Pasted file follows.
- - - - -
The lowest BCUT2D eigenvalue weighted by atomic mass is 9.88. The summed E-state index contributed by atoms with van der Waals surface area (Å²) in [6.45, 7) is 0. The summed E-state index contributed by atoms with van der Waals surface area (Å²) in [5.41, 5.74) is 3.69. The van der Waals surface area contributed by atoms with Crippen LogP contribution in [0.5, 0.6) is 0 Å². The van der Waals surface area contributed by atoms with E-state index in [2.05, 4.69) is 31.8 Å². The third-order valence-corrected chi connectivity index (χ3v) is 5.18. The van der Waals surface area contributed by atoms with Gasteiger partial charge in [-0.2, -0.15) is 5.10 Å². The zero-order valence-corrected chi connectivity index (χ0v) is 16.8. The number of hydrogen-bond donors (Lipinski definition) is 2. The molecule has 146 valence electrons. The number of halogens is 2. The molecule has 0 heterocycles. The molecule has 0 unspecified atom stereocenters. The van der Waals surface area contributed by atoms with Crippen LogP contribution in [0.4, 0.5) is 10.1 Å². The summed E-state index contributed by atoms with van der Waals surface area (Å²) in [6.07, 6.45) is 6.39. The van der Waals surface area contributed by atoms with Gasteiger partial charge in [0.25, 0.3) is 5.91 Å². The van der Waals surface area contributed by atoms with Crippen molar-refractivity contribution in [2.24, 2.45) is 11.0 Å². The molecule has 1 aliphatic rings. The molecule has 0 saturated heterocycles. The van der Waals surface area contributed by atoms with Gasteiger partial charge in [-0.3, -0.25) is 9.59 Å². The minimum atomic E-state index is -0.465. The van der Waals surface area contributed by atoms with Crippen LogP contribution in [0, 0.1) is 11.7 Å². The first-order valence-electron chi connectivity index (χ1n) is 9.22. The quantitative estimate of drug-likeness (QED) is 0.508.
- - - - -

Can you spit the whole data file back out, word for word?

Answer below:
The lowest BCUT2D eigenvalue weighted by atomic mass is 9.88. The summed E-state index contributed by atoms with van der Waals surface area (Å²) in [6.45, 7) is 0. The summed E-state index contributed by atoms with van der Waals surface area (Å²) in [5.41, 5.74) is 3.69. The van der Waals surface area contributed by atoms with Crippen LogP contribution in [0.5, 0.6) is 0 Å². The van der Waals surface area contributed by atoms with E-state index in [2.05, 4.69) is 31.8 Å². The third-order valence-corrected chi connectivity index (χ3v) is 5.18. The van der Waals surface area contributed by atoms with Gasteiger partial charge in [-0.2, -0.15) is 5.10 Å². The zero-order valence-corrected chi connectivity index (χ0v) is 16.8. The number of hydrogen-bond donors (Lipinski definition) is 2. The molecule has 146 valence electrons. The number of halogens is 2. The molecule has 0 heterocycles. The molecule has 0 unspecified atom stereocenters. The van der Waals surface area contributed by atoms with Crippen LogP contribution in [0.4, 0.5) is 10.1 Å². The summed E-state index contributed by atoms with van der Waals surface area (Å²) in [6.07, 6.45) is 6.39. The van der Waals surface area contributed by atoms with Gasteiger partial charge in [0.25, 0.3) is 5.91 Å². The van der Waals surface area contributed by atoms with Crippen molar-refractivity contribution in [2.24, 2.45) is 11.0 Å². The molecule has 1 aliphatic rings. The molecule has 0 saturated heterocycles. The van der Waals surface area contributed by atoms with Gasteiger partial charge in [-0.3, -0.25) is 9.59 Å². The minimum atomic E-state index is -0.465. The van der Waals surface area contributed by atoms with Crippen LogP contribution in [0, 0.1) is 11.7 Å². The first-order valence-electron chi connectivity index (χ1n) is 9.22. The quantitative estimate of drug-likeness (QED) is 0.508.